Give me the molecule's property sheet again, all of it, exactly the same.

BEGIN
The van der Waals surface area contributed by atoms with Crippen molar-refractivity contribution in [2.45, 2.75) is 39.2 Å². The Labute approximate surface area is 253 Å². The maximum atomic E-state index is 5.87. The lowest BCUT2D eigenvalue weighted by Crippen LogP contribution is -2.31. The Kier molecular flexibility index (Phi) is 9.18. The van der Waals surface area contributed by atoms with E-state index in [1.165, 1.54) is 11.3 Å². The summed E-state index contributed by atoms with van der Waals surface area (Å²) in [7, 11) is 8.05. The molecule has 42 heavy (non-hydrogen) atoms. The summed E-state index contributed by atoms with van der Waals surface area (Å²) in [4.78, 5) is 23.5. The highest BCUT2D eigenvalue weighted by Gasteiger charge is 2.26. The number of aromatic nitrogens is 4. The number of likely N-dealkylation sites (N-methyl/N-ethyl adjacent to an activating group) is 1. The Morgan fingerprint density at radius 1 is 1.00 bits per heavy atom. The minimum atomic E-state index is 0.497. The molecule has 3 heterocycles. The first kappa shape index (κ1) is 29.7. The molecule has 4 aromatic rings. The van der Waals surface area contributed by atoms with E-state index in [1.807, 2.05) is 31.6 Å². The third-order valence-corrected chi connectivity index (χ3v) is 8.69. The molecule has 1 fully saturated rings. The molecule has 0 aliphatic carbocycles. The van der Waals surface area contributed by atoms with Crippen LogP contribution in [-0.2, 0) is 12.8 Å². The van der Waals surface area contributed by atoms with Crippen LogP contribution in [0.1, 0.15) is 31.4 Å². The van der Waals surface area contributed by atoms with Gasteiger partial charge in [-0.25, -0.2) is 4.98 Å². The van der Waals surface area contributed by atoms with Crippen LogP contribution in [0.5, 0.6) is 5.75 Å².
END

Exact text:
The van der Waals surface area contributed by atoms with Crippen molar-refractivity contribution in [2.45, 2.75) is 39.2 Å². The Labute approximate surface area is 253 Å². The maximum atomic E-state index is 5.87. The lowest BCUT2D eigenvalue weighted by Crippen LogP contribution is -2.31. The Kier molecular flexibility index (Phi) is 9.18. The van der Waals surface area contributed by atoms with E-state index in [1.165, 1.54) is 11.3 Å². The summed E-state index contributed by atoms with van der Waals surface area (Å²) in [7, 11) is 8.05. The molecule has 42 heavy (non-hydrogen) atoms. The summed E-state index contributed by atoms with van der Waals surface area (Å²) in [4.78, 5) is 23.5. The highest BCUT2D eigenvalue weighted by Gasteiger charge is 2.26. The number of aromatic nitrogens is 4. The number of likely N-dealkylation sites (N-methyl/N-ethyl adjacent to an activating group) is 1. The Morgan fingerprint density at radius 1 is 1.00 bits per heavy atom. The minimum atomic E-state index is 0.497. The molecule has 3 heterocycles. The first kappa shape index (κ1) is 29.7. The molecule has 4 aromatic rings. The van der Waals surface area contributed by atoms with E-state index in [1.807, 2.05) is 31.6 Å². The third-order valence-corrected chi connectivity index (χ3v) is 8.69. The molecule has 1 fully saturated rings. The molecule has 0 aliphatic carbocycles. The van der Waals surface area contributed by atoms with Crippen LogP contribution in [-0.2, 0) is 12.8 Å². The van der Waals surface area contributed by atoms with Crippen LogP contribution in [0.1, 0.15) is 31.4 Å². The van der Waals surface area contributed by atoms with Gasteiger partial charge in [-0.25, -0.2) is 4.98 Å². The van der Waals surface area contributed by atoms with Crippen LogP contribution in [0.5, 0.6) is 5.75 Å².